I was going to fisk this post. Ok, maybe I will.
With the Rena now likely to sink and spill the rest of its fuel and cargo across one of our busiest ports and favourite holiday spots, its worth thinking about the future. Beyond the immediate cleanup, what policies can we put in place to prevent or mitigate such messes in the future?
Or to put it another way how can the left make political hay out of this tragedy.
For a start: 1. No deep sea drilling 2. Invest in infrastructure & capability of Maritime NZ… Also better engagement with communities when disasters do happen.
All of which seem like good ideas.
…and all of which are actually idiotic ideas.
The Rena has exposed the sheer inadequacy of Maritime NZ’s oil spill management plans, which are gone into in some detail by Brian Rudman in today’s Herald. Their three-tier response model places a significant part of the responsibility on organisations which either do not care (polluters)
Well, by definition polluters don’t care. But that’s irrelevant. Minor spills are cleaned up by those who create them, we are um, talking about a major spill here. Remember?
or are not properly equipped to deal with serious spills (regional councils).
Again, as Brian states (and Idiot ignores) regional councils aren’t supposed to be equipped to deal with serious spills.
Equipment needed to deal with severe spills is stranded in Auckland and takes significant effort to transport.
What a stupid idea, putting the equipment where it’s most likey to be needed!
The result is that they are effectively helpless when a big incident comes along.
Well, when a big incident comes a long in the wrong place it’s going to take some more organisation to get the spill cleaned up. But listening to the people who actually know what they’re talking about these things always take time and our response has actually been pretty fast.
Which in turn make the government’s plans to allow deep-sea drilling, with all the risks that that entails, pure madness.
I’m pretty sure that when someone saw the first plane crash back in 1903 or something, they declared that flying was pure madness too. But we move on and learn from every disaster, and today air travel is safer than it’s ever been and has made the world a much smaller (and one would suggest better) place.
As for the public, as we saw on Monday morning when oil began washing up and was left to locals to clean up (with no warning or guidance from officials, let alone organisation or reassurance that something would be done soon), the government’s communication has been… lacking.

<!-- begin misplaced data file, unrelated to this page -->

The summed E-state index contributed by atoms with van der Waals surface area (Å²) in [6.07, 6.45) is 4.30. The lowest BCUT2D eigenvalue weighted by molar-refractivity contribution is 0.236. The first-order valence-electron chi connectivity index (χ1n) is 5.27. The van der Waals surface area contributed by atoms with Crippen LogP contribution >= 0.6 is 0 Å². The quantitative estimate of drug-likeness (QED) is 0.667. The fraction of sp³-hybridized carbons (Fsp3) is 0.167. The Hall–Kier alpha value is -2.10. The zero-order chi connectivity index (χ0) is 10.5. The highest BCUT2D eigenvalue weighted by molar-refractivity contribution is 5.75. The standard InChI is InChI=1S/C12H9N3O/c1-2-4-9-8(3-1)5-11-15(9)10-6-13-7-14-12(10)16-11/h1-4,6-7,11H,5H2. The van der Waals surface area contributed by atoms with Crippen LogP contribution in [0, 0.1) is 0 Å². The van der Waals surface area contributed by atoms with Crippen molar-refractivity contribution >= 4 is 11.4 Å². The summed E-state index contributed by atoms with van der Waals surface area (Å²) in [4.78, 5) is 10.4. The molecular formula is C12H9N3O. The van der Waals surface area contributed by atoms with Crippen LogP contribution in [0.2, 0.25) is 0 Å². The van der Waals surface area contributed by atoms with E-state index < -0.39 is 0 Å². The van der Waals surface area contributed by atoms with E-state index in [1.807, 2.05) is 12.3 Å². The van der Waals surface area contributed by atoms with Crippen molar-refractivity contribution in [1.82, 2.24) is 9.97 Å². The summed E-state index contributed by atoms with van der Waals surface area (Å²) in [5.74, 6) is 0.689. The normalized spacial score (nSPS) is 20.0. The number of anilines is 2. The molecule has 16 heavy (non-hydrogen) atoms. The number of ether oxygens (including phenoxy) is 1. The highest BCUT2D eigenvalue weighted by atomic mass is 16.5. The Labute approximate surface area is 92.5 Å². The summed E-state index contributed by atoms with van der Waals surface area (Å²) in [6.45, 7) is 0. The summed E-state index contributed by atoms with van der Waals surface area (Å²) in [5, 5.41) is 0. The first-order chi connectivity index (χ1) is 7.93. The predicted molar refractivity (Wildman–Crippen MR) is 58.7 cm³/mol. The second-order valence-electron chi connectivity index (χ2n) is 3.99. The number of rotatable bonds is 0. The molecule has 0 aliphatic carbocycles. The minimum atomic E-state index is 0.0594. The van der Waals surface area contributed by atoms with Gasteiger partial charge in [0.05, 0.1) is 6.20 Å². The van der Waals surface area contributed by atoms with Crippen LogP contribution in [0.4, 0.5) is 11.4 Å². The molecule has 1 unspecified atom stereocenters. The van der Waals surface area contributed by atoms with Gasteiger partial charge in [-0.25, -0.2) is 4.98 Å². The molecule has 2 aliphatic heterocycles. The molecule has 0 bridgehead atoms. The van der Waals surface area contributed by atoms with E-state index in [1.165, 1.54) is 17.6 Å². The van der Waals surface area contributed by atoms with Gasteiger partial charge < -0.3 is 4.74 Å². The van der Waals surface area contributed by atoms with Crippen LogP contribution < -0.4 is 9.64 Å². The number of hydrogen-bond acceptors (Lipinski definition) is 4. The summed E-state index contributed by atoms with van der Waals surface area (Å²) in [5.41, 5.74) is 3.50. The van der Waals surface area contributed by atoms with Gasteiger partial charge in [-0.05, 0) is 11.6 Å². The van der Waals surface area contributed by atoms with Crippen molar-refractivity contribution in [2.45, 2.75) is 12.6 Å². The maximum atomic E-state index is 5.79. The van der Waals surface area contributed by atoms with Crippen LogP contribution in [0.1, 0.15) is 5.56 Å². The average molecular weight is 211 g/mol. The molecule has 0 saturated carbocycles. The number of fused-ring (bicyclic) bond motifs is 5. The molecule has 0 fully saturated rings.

Yea, outside of all those warning to stay off the beach, and reports about how the cleanup would begin when the slick proper hit the beaches, all the warnings about how toxic the oil… why, there’s been nothing at all!
Wait, could it be that people have just been pigheaded and short sighted at the first sign of oil on “their” beaches? No, it must be The Fault of the Government.
I hope the above sounds mad. Because I am mad when someone lies like that. The fact is that officials did give both warnings and guidance. People refused to listen. The government was very clear – this is a big job, handling a large, toxic mess which has only just started. But people got so panicked at the sight of small amounts of oil on the beaches that they lost sight of the fact that oil was going to be there for weeks to come.
But there are other things we can do too. For example, its hard to understand how a ship can run aground on a charted reef in calm weather, unless the crew were negligent.
So we should tell every ship’s captain we meet to be careful.
The ship’s captain has already been charged with operating a ship in a dangerous manner, and the penalties there are appropriate for individuals. But clearly there’s a regulatory problem here as well. There are also issues around penalties for spills – the Maritime Act allows for a fine of up to $200,000 for a discharge of a harmful substance from a ship, while the RMA allows for fines of up to $600,000 for discharging contaminants without a resource consent, with strict liability. But that’s SFA to a shipping corporation,
Well, it’s not a trivial sum. But I agree that the maximum fine for this sort of thing needs to be drastically upgraded for large incidents like this.
and likely to be lower than the cost of running a ship safely so that it does not leak oil everywhere.
If you recall, Idiot once said that airlines would fly their planes in dangerous conditions deliberately because, heck, they were insured if they crashed.
He doesn’t seem to get the idea that companies lose money when stuff like this happens, that their reputations suffer and the lose profits because they aren’t delivering cargo. Let’s face it: even the most profit hungry and well insured shipping company in the world would never suggest that a ships captain take a shortcut over the location of a known reef.
Oh, and then there’s the fact that this ship isn’t leaking oil because it wasn’t maintained, or because costs were cut, it’s leaking oil because some idiot drove into a well marked reef. The cost difference in running a ship that runs into a reef and one that doesn’t is zero – a turn of the ships wheel.
So we need far better regulation of shipping, and far higher penalties for breaches, with actual enforcement so that captains and companies know they will face those penalties. Anything less is just inviting this to happen again.
Sadly, none of that changes one simple fact – sometimes people are stupid.
You could have a thousand regulations designed to stop ship’s captains from steering their vessels into the only reef in the harbour, but one day, someone is just going to not bother looking where he’s going.